- Liquidity: ETFs can be traded throughout the trading day, providing flexibility, especially during times of high market volatility.
- Lower Costs: ETFs are passively managed, resulting in significantly lower cost ratios compared to actively managed mutual funds. This means reduced management fees, shareholder accounting expenses, and other service fees.
- Low Tracking Error: Tracking error is the difference between the returns by the ETFs and the underlying index, say NIFTY 50. For example, if the daily return of NIFTY 50 was 0.5%. Consequently, the return of NIFTY 50 ETF should also lie in the same range. A tracking error of up to 2% is acceptable for an ETF.
Disadvantages of Exchange Traded Funds (ETFs)
- Limited Diversification: Some ETFs may have limited exposure due to the number of securities in the underlying index, potentially missing out on growth opportunities in small-cap companies.
- Intraday Pricing Volatility: ETFs are traded in real time on exchanges. This causes volatile returns over a period of time. This may hamper the investing strategy of low-risk investors. It is highly advisable to evaluate your risk appetite before investing in any ETF.
- Lower Dividend Yields: While dividend-paying ETFs exist, their yields may not match those of individual high-yielding stocks.
Exchange-traded funds (ETFs) offer a range of advantages and disadvantages for investors. They are widely used for portfolio diversification and industry exposure, but it’s essential to consider these factors before investing to make informed decisions.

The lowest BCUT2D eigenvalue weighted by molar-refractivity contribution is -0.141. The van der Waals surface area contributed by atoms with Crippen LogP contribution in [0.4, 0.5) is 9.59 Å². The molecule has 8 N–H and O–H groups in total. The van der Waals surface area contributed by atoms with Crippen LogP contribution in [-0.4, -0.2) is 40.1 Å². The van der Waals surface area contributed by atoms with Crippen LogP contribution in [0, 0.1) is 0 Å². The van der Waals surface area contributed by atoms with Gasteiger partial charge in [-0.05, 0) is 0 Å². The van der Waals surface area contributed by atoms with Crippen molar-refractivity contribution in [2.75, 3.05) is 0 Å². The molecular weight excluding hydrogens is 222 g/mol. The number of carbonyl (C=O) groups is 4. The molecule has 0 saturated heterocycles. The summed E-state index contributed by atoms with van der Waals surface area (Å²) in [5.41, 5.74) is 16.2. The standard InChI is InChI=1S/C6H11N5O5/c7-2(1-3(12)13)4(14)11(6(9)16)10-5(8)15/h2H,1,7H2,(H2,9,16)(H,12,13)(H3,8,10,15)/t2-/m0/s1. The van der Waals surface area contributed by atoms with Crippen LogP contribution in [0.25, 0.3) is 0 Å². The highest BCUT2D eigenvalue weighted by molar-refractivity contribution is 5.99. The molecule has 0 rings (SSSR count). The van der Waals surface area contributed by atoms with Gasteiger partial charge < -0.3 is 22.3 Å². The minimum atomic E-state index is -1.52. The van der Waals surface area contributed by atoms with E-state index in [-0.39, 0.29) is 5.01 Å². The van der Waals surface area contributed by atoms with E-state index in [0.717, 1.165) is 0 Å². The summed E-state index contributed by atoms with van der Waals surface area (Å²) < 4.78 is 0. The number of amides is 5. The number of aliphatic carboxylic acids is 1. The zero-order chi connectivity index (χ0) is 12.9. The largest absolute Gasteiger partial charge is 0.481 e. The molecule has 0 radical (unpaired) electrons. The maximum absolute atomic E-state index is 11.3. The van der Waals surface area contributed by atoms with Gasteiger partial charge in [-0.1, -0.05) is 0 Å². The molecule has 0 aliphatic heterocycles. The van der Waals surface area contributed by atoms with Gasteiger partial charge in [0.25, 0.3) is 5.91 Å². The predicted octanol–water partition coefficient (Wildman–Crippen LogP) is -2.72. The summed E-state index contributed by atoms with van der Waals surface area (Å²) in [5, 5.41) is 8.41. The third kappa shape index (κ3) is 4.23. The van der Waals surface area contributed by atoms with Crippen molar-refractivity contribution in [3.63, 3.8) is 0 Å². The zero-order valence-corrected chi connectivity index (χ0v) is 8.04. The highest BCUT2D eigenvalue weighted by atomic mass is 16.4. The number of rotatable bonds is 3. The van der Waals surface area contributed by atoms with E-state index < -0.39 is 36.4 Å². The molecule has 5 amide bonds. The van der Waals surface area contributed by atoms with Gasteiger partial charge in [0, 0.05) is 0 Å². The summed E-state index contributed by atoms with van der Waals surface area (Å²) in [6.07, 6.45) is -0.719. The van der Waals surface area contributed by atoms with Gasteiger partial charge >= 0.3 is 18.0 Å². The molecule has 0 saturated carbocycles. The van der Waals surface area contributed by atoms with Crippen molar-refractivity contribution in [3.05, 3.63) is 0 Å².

Other Types of ETF
Usually an ETF is meant to make money as the value of the fund increases, that is, when the market or at least the set of stocks that the fund has invested in is bullish. However there is another type of ETF that acts as the exact opposite. It is called an Inverse ETF.
What is an Inverse ETF?
This type of ETF benefits when the status of the index it tracks falls, as the name implies. It is made up of derivatives including futures contracts, options, and swaps, among others. A ‘short ETF’ or ‘bear ETF’ is another name for an inverse ETF. When a market undergoes price drops, it is referred to as a “bear” market.
Inverse ETFs typically invest in daily futures. When the index falls by 2%, the inverse ETF climbs by 2%. An inverse ETF is a short-term investment because it is based on derivatives such as futures contracts, which are exchanged daily.
|Aspect||Exchange Traded Fund (ETF)||Stock|
|Meaning||A basket of diversified securities (stocks, bonds, commodities, etc.)||Shares representing ownership in a company|
|Diversification||Offers diversification through multiple securities in the ETF portfolio||Requires selection of multiple individual stocks for diversification|
|Risk||Lower risk due to diversification across various market securities||Higher risk tied to the performance of individual stocks|
|Liquidity||Depending on the index and portfolio composition, it can vary||Liquidity varies based on the nature of the stock (e.g., blue-chip vs. midcap)|